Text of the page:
BRUSSELS — The European Commission fined Intel a record €1.06 billion on Wednesday for abusing its dominance in the computer chip market to exclude its only serious rival, Advanced Micro Devices.
The European Union’s competition commissioner, Neelie Kroes, said the penalty against Intel, the equivalent of $1.45 billion, was justified because the company had skewed competition and denied consumers a choice for chips.
Ms. Kroes said Intel had “used illegal anticompetitive practices to exclude its only competitor and reduce consumers’ choice — and the whole story is about consumers.” She said Intel’s practices had “undermined innovation.”
The previous record fine for similar abuses in the European Union was €497 million imposed on Microsoft in March 2004 for blocking competition in markets for server computers and media software.
The fine also is the largest ever imposed for any breach of competition law in the European Union, beating by a significant margin previous record amounts of hundreds of millions of euros levied on chemical and cement companies over the past decade.
Paul Otellini, chief executive of Intel, said the company would appeal.
“We believe the decision is wrong and ignores the reality of a highly competitive microprocessor marketplace,” Mr. Otellini said. “There has been absolutely zero harm to consumers.”
Giuliano Meroni, president of A.M.D.’s operations in Europe, said the decision would “shift the power from an abusive monopolist to computer makers, retailers and above all PC consumers.”
Ms. Kroes said Intel had pursued a strategy aimed mainly at excluding A.M.D. by paying computer makers and retailers to postpone, cancel or avoid A.M.D. products entirely.
The European Commission, which is the E.U.’s executive arm, also found that Intel “went to great lengths to cover up its anticompetitive actions,” Ms. Kroes added.
She ordered the company to stop offering rebates that were conditioned on buying less of a rival’s product, or not buying them at all, and that had helped Intel maintain a share of at least 70 percent of the market for microchip sales between October 2002 and December 2007.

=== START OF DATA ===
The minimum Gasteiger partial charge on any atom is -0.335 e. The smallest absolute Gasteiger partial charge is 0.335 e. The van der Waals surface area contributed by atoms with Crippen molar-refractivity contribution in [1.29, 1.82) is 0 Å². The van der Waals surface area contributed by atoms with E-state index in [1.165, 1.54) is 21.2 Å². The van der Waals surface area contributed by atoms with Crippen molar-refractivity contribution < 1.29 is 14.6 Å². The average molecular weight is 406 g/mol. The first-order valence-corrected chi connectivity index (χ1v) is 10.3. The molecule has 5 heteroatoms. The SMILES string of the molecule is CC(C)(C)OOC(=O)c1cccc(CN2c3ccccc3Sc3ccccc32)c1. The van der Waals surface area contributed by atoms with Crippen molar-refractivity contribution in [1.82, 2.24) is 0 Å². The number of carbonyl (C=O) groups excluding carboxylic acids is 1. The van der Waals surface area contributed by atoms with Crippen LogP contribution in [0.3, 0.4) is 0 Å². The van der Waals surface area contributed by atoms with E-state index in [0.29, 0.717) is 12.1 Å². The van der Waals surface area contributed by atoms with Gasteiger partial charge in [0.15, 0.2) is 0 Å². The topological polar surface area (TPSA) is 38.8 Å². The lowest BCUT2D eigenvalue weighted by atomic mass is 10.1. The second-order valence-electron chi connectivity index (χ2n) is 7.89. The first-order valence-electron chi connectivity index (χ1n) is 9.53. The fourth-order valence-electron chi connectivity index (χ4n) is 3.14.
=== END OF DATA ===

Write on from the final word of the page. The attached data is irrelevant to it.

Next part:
Under the order, Intel must change its business practices immediately pending its appeal, although it can ask for an injunction. The company must write a bank guarantee for the fine right away, though that guarantee is held in a bank account until appeals are exhausted, a process that could take years.
The commission can levy fines of up to 10 percent of a company’s annual global sales. Intel’s sales were $37.6 billion in 2008; thus, the company could have faced a maximum penalty of close to $4 billion. Money collected in antitrust cases is added to the trade bloc’s annual budget of around €130 billion.
“Now they are the sponsors of the European taxpayers,” Ms. Kroes said.
On Tuesday, speaking to investors gathered for an annual meeting at the company’s headquarters in Santa Clara, California, Mr. Otellini had vowed that Intel would continue spending vast sums of money toward advancing its manufacturing lead over rivals. Intel has long embraced a strategy of keeping its research and development investments high during downturns as a means of applying more pressure on competitors when better times return.
The decision to impose a severe fine on Intel is another reminder of the emergence of European regulators as some of the world’s most activist enforcers of antitrust law, and it is an additional sign that the authorities worldwide are raising the stakes for the biggest technology companies.
Last year, the U.S. Federal Trade Commission stepped up its inquiries into Intel, opening a formal investigation.
This week, the head of the antitrust division of the U.S. Justice Department, Christine A. Varney, made clear that regulators would return to an aggressive enforcement policy against companies that abused their market dominance, after more relaxed policies under President George W. Bush. While Mr. Bush was in office, many small companies chose to take their complaints to regulators in Europe and Asia.